Martin Truex Jr. gives his side of Furniture Row Racing’s demise

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LAS VEGAS – Put aside the rumblings about tension with Joe Gibbs Racing, Martin Truex Jr. believes the impending closure of Furniture Row Racing essentially was about time.

If the exit of 5-hour Energy had been known in mid-April instead of mid-July, the defending series champion says his No. 78 Toyota wouldn’t be entering the stretch run of its final season.

“We just basically got put in a really bad time crunch,” Truex said Thursday at the NASCAR Playoff Media Day. “I think had we had three months, we probably could have put it all together and made it happen. We just got put in a really bad spot on timing.

“We couldn’t get everything done in four weeks, find $10 million and put it all together.”

In his first expansive public comments about owner Barney Visser’s decision to shutter his NASCAR team after a 13-year run, Truex put a brave face on the No. 78’s 10 remaining races to defend its title (“I feel like we’re in a great place”) and explained the underlying reasons for its surprising demise.

In the release announcing Furniture Row Racing’s shutdown, the team cited “the rising costs of continuing a team alliance with Joe Gibbs Racing” as a factor that exacerbated the budget deficit for 2019 after losing a multimillion-dollar sponsorship.

In switching to Toyota Racing Development as its engine supplier and manufacturer in 2016, Furniture Row Racing also entered a technical alliance with Joe Gibbs Racing, which has supplied Truex’s chassis. Truex consistently has outrun every Gibbs driver but Kyle Busch since then, scoring 16 victories.

That’s prompted questions about whether Gibbs jacked up the price as a countermeasure for being outperformed. Gibbs officials privately have denied that claim, suggesting it was difficult to determine the initial three-year cost of the alliance, and that an escalation in fees was natural.

Truex denied that his sterling results might have triggered the sort of gouging that occurs in other businesses in which a supplier indirectly forces a competitive client out of business with a financial squeeze.

“That has nothing to do with the situation we got in,” Truex said. “We were trying to put together, finish up a long-term deal to keep the same things going, and a sponsor pulled out. We didn’t have enough money suddenly, and we didn’t have enough time to find it to fill that void. Barney had no way to agree to do those things and keep them going without the money coming in, because there was no way he could make it work. So it’s really as simple as that. It was nothing to do with who was running this and who was running that and who was winning and who wasn’t.”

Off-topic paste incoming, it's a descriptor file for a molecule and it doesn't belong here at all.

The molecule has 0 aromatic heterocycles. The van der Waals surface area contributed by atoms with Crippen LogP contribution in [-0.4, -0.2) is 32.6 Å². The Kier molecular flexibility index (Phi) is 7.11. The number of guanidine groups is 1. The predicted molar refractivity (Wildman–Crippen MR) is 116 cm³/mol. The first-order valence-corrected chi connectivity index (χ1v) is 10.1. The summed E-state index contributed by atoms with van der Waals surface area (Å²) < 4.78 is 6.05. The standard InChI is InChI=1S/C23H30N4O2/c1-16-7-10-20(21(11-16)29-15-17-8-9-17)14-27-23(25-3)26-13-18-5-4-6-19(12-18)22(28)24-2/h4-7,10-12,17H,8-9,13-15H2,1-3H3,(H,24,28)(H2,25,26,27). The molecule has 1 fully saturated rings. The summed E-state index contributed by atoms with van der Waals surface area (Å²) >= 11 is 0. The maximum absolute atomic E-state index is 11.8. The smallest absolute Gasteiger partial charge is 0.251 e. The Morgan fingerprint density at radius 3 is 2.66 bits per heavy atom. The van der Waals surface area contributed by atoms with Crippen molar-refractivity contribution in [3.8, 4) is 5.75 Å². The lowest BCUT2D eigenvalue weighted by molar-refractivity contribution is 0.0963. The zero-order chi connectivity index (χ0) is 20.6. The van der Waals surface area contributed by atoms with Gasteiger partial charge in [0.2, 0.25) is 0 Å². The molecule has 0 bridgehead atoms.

Truex said those who are whispering otherwise “just don’t know the story, and they are obviously just upset about things, and that’s understandable. But at the end of the day, it’s just not factual.”

He also rebuffed comparisons to the alliance between Hendrick Motorsports and Stewart-Haas Racing, which dissolved after an awkward final year in 2016 when SHR announced a move to Ford.

“I don’t think there was ever any hard feelings between either of the teams,” Truex said of Gibbs and Furniture Row Racing. “I thought everything, no matter how we did or how the other team did, I always felt like it was a great situation for us to be in, and obviously here we sit with the opportunity to win another championship, and I don’t feel like it’s any different than the first year we raced together, so I think it can work.”

What did change and have an impact on Furniture Row Racing was Visser’s outlook on life after surviving a heart attack and winning a championship.

Truex said the confluence of both events probably made it easier for the Denver-based owner to walk away from NASCAR.

“In talking to him, he mentioned that, so obviously it’s on his mind,” Truex said. “He’s thought about it. He’s got a huge family, lots of grandkids, loves spending time with them, and I think some of that or part of that made it easier. More time to spend with them, a lot less stress, a lot less to worry about making sure all the money’s coming in, and we’re getting what we need.

“It takes so much to keep these race teams going, especially a small team like ours with the way we were having to do things. It was a high stress level. But from what I gather working with him for this long and talking to him, he cares more about the people. I think it’s really what kept him going, it’s what kept him spending. Being able to see him bring in these guys and give them this huge opportunity and see them thrive in that situation and take advantage of those opportunities. To go through all that and win a championship, I felt like now his biggest thought is, ‘How do I make sure these guys can keep going? How do I help them land in a good spot?’ For him, he says, ‘For all you guys, this is a career. For me, it’s just a hobby.’ I think through all the stuff he’s been through, it probably helped him make the decision or be at peace with it a little bit.”

Truex said he has “no concern” about losing any key team members before the end of the season as Furniture Row Racing’s 61 employees continue to prepare cars while hunting for future work. He also believes the uncertainty will serve as a rallying cry instead of a distraction.